Gowanus Lounge: Serving Brooklyn

Five Carroll Gardens Developments Slammed by Narrow Streets

July 29th, 2008 · 5 Comments

Five of nine developments in Carroll Gardens questioned by the community after the “narrow streets” zoning change was enacted last week have been hit with Stop Work Orders by the Department of Buildings. (The photo above is of 360 Smith Street before work was halted.) This is because they are not complete enough to be “vested” under the former zoning that allowed more density and building height. Community Board 6 District Manager Craig Hammerman writes:

the department identified 9 sites that were affected by the new zoning text amendment. 5 of the 9 sites were not “vested” per the department’s inspection. To be “vested” means that at least 50% of the foundation of the new building was in place at the time of the inspection, which would grandfather the project under the old rules…The department has placed “Stop Work Orders” on these sites. The property owners/developers of these sites will now have the option of seeking relief from the new zoning text via the City’s Board of Standards and Appeals (BSA). The BSA has an Administrative Appeal process, which typically does not involve a public review at the community level, where they hear cases of hardship from owners/developers. Whether or not these individuals choose to go that route, or alter their buildings plans to bring their projects into conformance with the new zoning text, is up to them.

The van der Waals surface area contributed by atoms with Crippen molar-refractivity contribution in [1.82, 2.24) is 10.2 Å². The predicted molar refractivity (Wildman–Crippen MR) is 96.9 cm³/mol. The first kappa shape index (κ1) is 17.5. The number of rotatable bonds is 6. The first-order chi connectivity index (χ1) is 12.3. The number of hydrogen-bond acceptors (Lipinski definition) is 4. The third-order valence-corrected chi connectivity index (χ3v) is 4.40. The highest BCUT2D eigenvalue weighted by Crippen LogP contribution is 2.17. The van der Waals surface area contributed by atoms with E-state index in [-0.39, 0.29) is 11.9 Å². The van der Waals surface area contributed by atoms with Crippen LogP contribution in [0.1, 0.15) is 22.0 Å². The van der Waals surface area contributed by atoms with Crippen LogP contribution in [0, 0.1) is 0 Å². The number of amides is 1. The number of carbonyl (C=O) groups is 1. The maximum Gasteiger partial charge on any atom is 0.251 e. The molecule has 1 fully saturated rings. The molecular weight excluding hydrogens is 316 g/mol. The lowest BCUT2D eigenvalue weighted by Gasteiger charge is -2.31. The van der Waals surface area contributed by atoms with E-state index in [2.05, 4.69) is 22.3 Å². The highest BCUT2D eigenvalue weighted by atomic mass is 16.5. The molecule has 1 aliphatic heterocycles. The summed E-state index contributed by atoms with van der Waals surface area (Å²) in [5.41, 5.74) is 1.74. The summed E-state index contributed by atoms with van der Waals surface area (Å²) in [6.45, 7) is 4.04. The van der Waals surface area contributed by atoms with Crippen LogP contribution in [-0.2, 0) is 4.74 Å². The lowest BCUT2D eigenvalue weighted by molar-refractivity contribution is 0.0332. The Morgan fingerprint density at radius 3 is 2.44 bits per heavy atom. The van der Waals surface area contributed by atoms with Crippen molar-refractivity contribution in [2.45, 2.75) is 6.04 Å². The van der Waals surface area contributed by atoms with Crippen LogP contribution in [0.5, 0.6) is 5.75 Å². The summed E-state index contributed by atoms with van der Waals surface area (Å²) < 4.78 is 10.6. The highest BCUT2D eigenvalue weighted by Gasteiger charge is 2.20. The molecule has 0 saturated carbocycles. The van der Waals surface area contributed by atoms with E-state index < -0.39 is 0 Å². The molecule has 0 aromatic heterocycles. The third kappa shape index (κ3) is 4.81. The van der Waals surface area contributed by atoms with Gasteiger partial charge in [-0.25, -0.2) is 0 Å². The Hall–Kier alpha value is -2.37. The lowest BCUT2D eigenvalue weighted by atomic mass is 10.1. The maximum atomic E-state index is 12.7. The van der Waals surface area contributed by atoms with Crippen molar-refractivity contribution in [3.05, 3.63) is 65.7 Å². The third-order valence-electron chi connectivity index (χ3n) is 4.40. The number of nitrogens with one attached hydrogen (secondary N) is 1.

The list of developments with Stop Work Orders provided by DOB are 360 Smith Street, 338 President Street, 120 3rd Place, 16 4th Place and 126 1st Place

Tags: Carroll Gardens · Rezoning

5 responses so far ↓

  • 1 Anonymous // Jul 29, 2008 at 10:58 am

    This is B.S.

    If the plans were approved by D.O.B. and work is ongoing, these projects should be grandfathered in.

  • 2 RM // Jul 29, 2008 at 11:13 am

    This is B.S.

    If the plans were approved by D.O.B. and work is ongoing, these projects should be grandfathered in.

  • 3 jon // Jul 29, 2008 at 11:41 am

    I agree with RM. While I don’t like some of these projects, the fact that they were approved and then halted means small businesses and construction laborers are losing lots of money daily due to DeBlasio and city council incompetence (why didn’t they do this earlier?). Businesses who spent the money getting permits, hiring laborers, renting equipment, etc. should not be punished because they were unwilling to donate to tons of money to DeBlasio’s “campaign fund”/ personal bank account.

    It was a mistake to approve many of these projects in the first place, but it’s a bigger mistake to set this sort of precedent to punish businesses that got approval and are now losing money.

  • 4 Anonymous // Jul 29, 2008 at 1:45 pm

    blah, blah blah. These projects suck anyway.

  • 5 Anonymous // Jul 30, 2008 at 10:09 am

    This is great for the people who live in these neighborhoods and were ignored when they asked for consideration on building height.